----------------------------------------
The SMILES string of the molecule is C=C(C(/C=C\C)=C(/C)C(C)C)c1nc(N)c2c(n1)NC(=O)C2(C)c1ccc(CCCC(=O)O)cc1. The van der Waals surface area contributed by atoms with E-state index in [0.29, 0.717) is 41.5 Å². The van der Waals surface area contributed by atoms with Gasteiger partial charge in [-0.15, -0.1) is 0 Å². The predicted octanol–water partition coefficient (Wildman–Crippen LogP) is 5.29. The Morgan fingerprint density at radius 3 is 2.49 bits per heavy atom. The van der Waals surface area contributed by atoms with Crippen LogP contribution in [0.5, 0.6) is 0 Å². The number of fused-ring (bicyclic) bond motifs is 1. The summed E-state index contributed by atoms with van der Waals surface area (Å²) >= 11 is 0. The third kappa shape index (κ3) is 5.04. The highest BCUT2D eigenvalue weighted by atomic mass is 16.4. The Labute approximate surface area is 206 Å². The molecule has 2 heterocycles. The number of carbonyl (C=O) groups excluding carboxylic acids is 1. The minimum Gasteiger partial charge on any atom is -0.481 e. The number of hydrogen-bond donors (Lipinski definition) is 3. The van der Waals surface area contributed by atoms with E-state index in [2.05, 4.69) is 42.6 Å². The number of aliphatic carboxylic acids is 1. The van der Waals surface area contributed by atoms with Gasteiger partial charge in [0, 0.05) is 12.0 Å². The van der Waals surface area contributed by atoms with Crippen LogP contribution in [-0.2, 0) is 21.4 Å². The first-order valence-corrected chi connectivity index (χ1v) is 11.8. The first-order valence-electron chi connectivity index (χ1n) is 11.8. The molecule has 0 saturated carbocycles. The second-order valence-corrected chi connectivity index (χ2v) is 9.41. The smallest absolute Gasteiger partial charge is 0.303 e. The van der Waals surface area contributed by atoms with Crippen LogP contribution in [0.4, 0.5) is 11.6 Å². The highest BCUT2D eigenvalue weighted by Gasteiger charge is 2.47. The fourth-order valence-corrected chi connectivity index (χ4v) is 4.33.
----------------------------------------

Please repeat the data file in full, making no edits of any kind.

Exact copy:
The SMILES string of the molecule is C=C(C(/C=C\C)=C(/C)C(C)C)c1nc(N)c2c(n1)NC(=O)C2(C)c1ccc(CCCC(=O)O)cc1. The van der Waals surface area contributed by atoms with E-state index in [0.29, 0.717) is 41.5 Å². The van der Waals surface area contributed by atoms with Gasteiger partial charge in [-0.15, -0.1) is 0 Å². The predicted octanol–water partition coefficient (Wildman–Crippen LogP) is 5.29. The Morgan fingerprint density at radius 3 is 2.49 bits per heavy atom. The van der Waals surface area contributed by atoms with Crippen LogP contribution in [0.5, 0.6) is 0 Å². The number of fused-ring (bicyclic) bond motifs is 1. The summed E-state index contributed by atoms with van der Waals surface area (Å²) >= 11 is 0. The third kappa shape index (κ3) is 5.04. The highest BCUT2D eigenvalue weighted by atomic mass is 16.4. The Labute approximate surface area is 206 Å². The molecule has 2 heterocycles. The number of carbonyl (C=O) groups excluding carboxylic acids is 1. The minimum Gasteiger partial charge on any atom is -0.481 e. The number of hydrogen-bond donors (Lipinski definition) is 3. The van der Waals surface area contributed by atoms with E-state index in [2.05, 4.69) is 42.6 Å². The number of aliphatic carboxylic acids is 1. The van der Waals surface area contributed by atoms with Gasteiger partial charge in [0, 0.05) is 12.0 Å². The van der Waals surface area contributed by atoms with Crippen LogP contribution in [-0.2, 0) is 21.4 Å². The first-order valence-corrected chi connectivity index (χ1v) is 11.8. The first-order valence-electron chi connectivity index (χ1n) is 11.8. The molecule has 0 saturated carbocycles. The second-order valence-corrected chi connectivity index (χ2v) is 9.41. The smallest absolute Gasteiger partial charge is 0.303 e. The van der Waals surface area contributed by atoms with Crippen LogP contribution in [0.4, 0.5) is 11.6 Å². The highest BCUT2D eigenvalue weighted by Gasteiger charge is 2.47. The fourth-order valence-corrected chi connectivity index (χ4v) is 4.33.